Originally employed by Douglas Aircraft, Northrop later moved on to Lockheed where he designed the first of the Vega series. In 1928 he left Lockheed to form his own company. With his imagination fired by the semimonocoque (single shell) construction theories of Adolf Rohrbach, Northrop made detailed studies of all-metal aircraft and experimented with the practical application of “stressed skin” covering. In 1930 he built America’s first metal plane of semimonocoque construction for the U.S. Air Corps. The results were stunning.
 
Built for maximum performance, the Alpha was not only faster, but more economical as well. Powered with the Pratt & Whitney “Wasp” C engine, this sleek, low-winged monoplane plane could carry up to six passengers, and had removable seating for hauling large loads of mail and cargo. In fact the Alpha 2 and Alpha 3 that followed were so successful, that other companies quickly turned to building only all-metal monoplanes.
 
Martin B-10
The Martin Company is an old-timer in the relatively young aviation industry. As early as 1909 the company produced military bombers for the U.S. Army. And its MB twin-engine bomber of 1918, the first American bomber to sink a battleship, became a standard post-war type for several years. The company was even manufacturing all-metal airplanes for the Navy as early as 1922. 
 
In 1932, the company produced a twin-engine, mid-wing monoplane bomber. Two years later, it began testing the use of Wright Cyclone engines and Pratt & Whitney Hornet engines. In 1935, the company finally came up with a winner – the B-10 (“B” designating bomber).
 
The B-10 was fitted with 740-horsepower Cyclone engines, Sperry automatic pilot, wing flaps, constant-speed propellers, and de-icers, as well as continuous cockpit enclosures. After adding a Browning machine gun in the nose turret and two in the rear cockpit, top and bottom, it was ready for wartime service. 
 
The B-10 revolutionized bomber design both here and abroad. Its new features allowed pilots to hear more, see more, and do more. Best yet, its powerful engines allowed it to outfly the fastest U.S. fighters by 100 miles per hour – an important lifesaving feature.
 
Chance Vought F4U Corsair
Initially dubbed a failure, the Vought Corsair eventually proved its superiority over the Grumman Wildcat, becoming the most important naval attack fighter of World War II. In fact, by 1943 all Pacific-based Marine fighter squadrons had been re-equipped with the Corsair. And as testament to its outstanding service, this fighter remained in production for 13 years.
 
Conceived in 1938, the Corsair’s design started with the basic idea of marrying the most powerful engine available – the new 2000-hp Pratt & Whitney Double Wasp – with the smallest compatible airframe. The use of this engine, whose greater power necessitated the largest propeller of any contemporary fighter, resulted in adopting an inverted gull wing. This unique feature kept the main landing gear legs reasonably short, while allowing adequate ground clearance for the air crew.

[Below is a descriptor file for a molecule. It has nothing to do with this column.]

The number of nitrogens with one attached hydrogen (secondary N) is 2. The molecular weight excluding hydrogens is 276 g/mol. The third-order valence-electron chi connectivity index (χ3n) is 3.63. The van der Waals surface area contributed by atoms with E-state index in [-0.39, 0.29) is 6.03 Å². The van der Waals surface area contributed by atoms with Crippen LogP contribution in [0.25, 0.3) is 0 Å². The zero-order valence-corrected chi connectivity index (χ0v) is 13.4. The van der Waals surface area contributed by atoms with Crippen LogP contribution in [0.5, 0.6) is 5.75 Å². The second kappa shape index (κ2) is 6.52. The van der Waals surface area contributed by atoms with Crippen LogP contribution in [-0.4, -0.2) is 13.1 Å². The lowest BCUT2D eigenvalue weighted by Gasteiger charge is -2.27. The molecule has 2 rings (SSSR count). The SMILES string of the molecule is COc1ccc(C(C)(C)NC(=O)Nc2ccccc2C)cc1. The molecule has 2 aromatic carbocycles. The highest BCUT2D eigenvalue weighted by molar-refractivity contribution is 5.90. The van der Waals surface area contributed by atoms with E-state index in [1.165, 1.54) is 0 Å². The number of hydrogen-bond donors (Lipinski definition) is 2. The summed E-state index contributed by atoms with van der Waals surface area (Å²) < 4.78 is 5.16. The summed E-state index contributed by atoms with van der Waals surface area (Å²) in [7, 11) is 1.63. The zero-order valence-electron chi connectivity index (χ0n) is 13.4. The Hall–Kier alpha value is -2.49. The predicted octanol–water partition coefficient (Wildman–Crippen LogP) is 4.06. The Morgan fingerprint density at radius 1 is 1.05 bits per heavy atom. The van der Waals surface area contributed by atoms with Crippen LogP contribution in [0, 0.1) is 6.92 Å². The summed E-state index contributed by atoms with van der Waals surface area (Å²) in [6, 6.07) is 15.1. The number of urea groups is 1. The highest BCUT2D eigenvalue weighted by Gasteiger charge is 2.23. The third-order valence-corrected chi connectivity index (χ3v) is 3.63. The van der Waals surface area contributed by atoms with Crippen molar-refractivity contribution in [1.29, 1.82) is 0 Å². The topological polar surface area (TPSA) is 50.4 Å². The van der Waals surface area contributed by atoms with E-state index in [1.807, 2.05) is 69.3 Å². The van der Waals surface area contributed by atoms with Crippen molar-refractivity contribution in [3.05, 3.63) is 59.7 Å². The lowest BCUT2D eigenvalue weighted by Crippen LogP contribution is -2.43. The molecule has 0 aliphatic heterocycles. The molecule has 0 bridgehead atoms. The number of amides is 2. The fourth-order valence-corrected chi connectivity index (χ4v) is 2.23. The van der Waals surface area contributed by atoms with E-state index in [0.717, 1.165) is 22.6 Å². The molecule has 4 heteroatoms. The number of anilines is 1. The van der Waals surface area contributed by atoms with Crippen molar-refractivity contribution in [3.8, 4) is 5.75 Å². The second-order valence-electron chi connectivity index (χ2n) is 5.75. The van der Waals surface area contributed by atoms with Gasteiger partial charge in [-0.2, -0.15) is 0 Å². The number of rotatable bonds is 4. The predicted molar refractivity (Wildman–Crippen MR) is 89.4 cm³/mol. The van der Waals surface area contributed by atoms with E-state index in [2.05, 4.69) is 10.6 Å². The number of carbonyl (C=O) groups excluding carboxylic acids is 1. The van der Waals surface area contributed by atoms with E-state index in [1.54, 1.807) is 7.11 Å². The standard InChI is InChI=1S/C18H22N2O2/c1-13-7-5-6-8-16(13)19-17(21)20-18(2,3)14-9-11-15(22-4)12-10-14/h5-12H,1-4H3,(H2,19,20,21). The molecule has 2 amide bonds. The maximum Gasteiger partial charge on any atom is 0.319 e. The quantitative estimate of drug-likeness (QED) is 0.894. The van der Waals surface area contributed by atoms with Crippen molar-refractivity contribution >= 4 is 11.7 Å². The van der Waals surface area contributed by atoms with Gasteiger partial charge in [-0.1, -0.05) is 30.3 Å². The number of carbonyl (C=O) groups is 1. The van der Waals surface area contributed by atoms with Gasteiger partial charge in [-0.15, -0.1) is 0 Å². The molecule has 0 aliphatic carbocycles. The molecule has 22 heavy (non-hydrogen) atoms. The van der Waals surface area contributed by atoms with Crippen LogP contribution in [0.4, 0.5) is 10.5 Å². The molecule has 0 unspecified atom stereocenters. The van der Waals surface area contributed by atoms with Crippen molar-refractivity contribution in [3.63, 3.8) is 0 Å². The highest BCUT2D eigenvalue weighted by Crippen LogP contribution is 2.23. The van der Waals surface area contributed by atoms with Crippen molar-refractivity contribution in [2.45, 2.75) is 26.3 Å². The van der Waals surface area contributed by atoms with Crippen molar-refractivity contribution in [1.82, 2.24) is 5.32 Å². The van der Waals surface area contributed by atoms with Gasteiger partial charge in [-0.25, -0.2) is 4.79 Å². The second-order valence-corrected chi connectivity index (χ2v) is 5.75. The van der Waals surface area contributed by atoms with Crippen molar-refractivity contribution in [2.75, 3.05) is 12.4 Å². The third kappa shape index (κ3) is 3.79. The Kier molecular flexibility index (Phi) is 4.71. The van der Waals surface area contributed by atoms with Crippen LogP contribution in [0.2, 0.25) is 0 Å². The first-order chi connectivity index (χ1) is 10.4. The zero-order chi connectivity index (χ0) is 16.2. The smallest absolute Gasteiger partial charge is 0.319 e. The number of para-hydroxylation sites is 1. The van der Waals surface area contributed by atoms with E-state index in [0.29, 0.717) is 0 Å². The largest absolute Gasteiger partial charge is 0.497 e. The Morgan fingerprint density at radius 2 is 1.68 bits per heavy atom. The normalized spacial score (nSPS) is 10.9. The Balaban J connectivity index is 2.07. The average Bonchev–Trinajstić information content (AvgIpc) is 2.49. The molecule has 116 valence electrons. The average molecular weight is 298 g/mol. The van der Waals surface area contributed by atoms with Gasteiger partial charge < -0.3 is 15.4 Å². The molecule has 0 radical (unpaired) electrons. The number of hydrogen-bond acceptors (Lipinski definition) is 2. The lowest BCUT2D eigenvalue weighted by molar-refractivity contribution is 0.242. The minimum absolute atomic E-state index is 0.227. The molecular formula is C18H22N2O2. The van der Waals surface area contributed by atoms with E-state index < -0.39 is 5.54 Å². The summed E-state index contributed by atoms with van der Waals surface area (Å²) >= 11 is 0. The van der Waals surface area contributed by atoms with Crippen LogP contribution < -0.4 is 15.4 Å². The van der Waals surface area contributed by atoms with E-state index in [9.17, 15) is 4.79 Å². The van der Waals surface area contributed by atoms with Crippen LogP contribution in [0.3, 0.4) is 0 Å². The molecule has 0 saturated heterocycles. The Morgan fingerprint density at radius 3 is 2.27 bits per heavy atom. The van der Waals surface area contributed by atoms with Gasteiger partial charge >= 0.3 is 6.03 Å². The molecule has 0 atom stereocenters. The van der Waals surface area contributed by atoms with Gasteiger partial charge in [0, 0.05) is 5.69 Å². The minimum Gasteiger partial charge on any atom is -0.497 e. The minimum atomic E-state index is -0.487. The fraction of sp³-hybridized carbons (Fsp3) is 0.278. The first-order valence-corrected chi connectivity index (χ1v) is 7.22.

Early trial flights not only revealed a number of problems, but also promised great potential. At 404 mph, the Corsair was the first US fighter to exceed 400 mph. With its distinctive engine note and high “kill ratio” it soon earned the nickname “Whistling Death” from its Japanese opponents. In the Pacific Theater alone, the Corsair shot down 2,140 enemy aircraft with only 189 losses, earning a reputation as the very best of its kind.
 
Boeing B-47 Stratojet
Introduced in 1939, the first jet-powered airplane revolutionized the aviation industry. Significantly eliminating the limitations imposed by the propeller, the jet engine paved the way for increases in aircraft speed, size, and operating altitudes. But with the outbreak of World War II, further development of this new technology came to a halt as resources were poured into producing military aircraft.
 
Not surprisingly though, countries on both sides of the war were eager to take advantage of the jet engine. And finally in 1943, Boeing, in response to U.S. Army Air Force interest in a turbojet-powered bomber, began preliminary studies into creating such an aircraft. The result was Model 450, better known as the Stratojet.
 
Incredible for its time, the B-47 Stratojet featured six engines, sweptback wings, a bombardier’s station in the nose, remote-controlled tail armament, and two groups of nine Aerojet JATO rocket units to provide extra thrust for takeoff. Making its first flight on December 17, 1947, this high-performance bomber entered service in the early 1950s, equipping a large part of the USAF’s Strategic Air Command. Modified for Tactical Air Command and later for weather reconnaissance, the last B-47s in service were retired in 1969.
 
Gee Bee Super Sportster
Following World War I, money was given out sparingly by the government for the research and development of aircraft. Finally in 1925, Congress completely withdrew funding, little realizing how cheaply and quickly technical perfection could be achieved.
 
During the war, air forces never ceased to want faster, higher-flying, and more superior aircraft. But in peacetime perhaps the greatest need to increase performance was the urge to win races. Large purses and the desire to earn fame and glory produced groundbreaking innovations. Within a few short years the superiority of the monoplane had become obvious. And by the early 1930s, the winning U.S. racers were little more than big engines with a tiny monoplane fixed behind them. One such racer was the Gee Bee Super Sportster.